Doctors have said that they can treat a potentially life-threatening peanut allergy in children. They claimed to build up tolerance slowly in their body by feeding the very thing their bodies reject.
Developing such tolerance can also save a life in case of accidental ingestion, doctors said on Thursday.
According to a research team report published in The Lancet medical journal, small doses of peanut powder taken over several months seemed to induce tolerance in children with the allergy.
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The research team wrote that after six months of treatment, dubbed oral immunotherapy or OIT, 84-91 per cent of the children in a trial could safely tolerate daily doses of 800 mg (0.03 ounces) of peanut powder. This amount of dose is equivalent of about five peanuts.
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This was 25 times the amount they could tolerate before the therapy, the research report stated. This is also much larger than any accidental dose is likely to ever be, it said.
“The treatment allowed children with all severities of peanut allergy to eat large quantities of peanuts, well above the levels found in contaminated snacks and meals, freeing them and their parents from the fear of a potentially life-threatening allergic reaction,” Andrew Clark, a study leader from Cambridge University Hospitals, said.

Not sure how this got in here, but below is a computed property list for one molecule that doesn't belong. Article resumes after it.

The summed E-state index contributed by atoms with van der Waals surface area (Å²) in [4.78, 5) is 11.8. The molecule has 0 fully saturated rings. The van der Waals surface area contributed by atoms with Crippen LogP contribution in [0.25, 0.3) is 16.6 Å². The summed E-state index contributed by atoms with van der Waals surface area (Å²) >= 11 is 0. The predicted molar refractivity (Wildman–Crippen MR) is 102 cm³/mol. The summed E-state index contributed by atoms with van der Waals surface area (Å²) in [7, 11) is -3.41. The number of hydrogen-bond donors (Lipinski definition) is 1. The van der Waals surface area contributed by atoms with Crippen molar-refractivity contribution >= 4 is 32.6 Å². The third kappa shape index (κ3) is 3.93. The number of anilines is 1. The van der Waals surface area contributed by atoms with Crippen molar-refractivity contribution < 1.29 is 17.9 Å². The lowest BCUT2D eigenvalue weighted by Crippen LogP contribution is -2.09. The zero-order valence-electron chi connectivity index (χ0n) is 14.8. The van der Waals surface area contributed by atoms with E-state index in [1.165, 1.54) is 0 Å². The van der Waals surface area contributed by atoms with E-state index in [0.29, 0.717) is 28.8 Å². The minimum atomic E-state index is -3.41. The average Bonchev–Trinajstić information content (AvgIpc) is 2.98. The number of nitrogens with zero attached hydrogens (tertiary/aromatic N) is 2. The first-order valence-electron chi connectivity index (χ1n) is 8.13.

The trial involved 99 allergic children aged between 7 and 16.
“The families of these children involved in the study say that it, after the study, has changed their lives dramatically,” Clark added.
One in every five children receiving OIT reported ‘adverse events’ – mostly mild itching of mouth, the researchers said in their report.
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The researchers, however, cautioned people from not trying the treatment at home as more research was needed.
Peanut allergy, the most common cause of fatal food allergy reactions, affects about 1 in 50 children.
Around 10 million people in the world are allergic to peanuts.
Symptoms of peanut allergy vary from mild to severe, from swollen lips or shortness of breath to anaphylactic shock, which can be fatal.
Matthew Greenhawt of the University of Michigan Food Allergy Center wrote that ‘exceptionally promising’, the method remains experimental. His comment was also carried by The Lancet, world’s leading general medical journal and specialty journals in Oncology, Neurology and Infectious Diseases. “It is unknown if OIT can produce lasting tolerance,” he wrote.